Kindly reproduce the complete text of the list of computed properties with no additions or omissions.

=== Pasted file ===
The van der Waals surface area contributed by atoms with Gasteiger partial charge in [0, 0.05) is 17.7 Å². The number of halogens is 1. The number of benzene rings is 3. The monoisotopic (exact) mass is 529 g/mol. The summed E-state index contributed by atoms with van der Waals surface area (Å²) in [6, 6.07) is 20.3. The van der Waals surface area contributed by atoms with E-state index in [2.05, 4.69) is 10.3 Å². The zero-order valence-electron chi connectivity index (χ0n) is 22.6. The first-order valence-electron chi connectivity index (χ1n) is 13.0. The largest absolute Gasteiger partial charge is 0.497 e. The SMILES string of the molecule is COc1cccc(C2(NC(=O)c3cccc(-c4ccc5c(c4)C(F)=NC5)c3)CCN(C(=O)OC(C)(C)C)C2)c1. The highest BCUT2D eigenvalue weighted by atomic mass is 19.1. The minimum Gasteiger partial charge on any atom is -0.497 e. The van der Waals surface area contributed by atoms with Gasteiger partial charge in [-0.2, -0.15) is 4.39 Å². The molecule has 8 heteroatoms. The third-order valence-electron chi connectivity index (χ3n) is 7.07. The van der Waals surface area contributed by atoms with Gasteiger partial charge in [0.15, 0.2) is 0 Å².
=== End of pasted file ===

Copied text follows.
The van der Waals surface area contributed by atoms with Gasteiger partial charge in [0, 0.05) is 17.7 Å². The number of halogens is 1. The number of benzene rings is 3. The monoisotopic (exact) mass is 529 g/mol. The summed E-state index contributed by atoms with van der Waals surface area (Å²) in [6, 6.07) is 20.3. The van der Waals surface area contributed by atoms with E-state index in [2.05, 4.69) is 10.3 Å². The zero-order valence-electron chi connectivity index (χ0n) is 22.6. The first-order valence-electron chi connectivity index (χ1n) is 13.0. The largest absolute Gasteiger partial charge is 0.497 e. The SMILES string of the molecule is COc1cccc(C2(NC(=O)c3cccc(-c4ccc5c(c4)C(F)=NC5)c3)CCN(C(=O)OC(C)(C)C)C2)c1. The highest BCUT2D eigenvalue weighted by atomic mass is 19.1. The minimum Gasteiger partial charge on any atom is -0.497 e. The van der Waals surface area contributed by atoms with Gasteiger partial charge in [-0.2, -0.15) is 4.39 Å². The molecule has 8 heteroatoms. The third-order valence-electron chi connectivity index (χ3n) is 7.07. The van der Waals surface area contributed by atoms with Gasteiger partial charge in [0.15, 0.2) is 0 Å².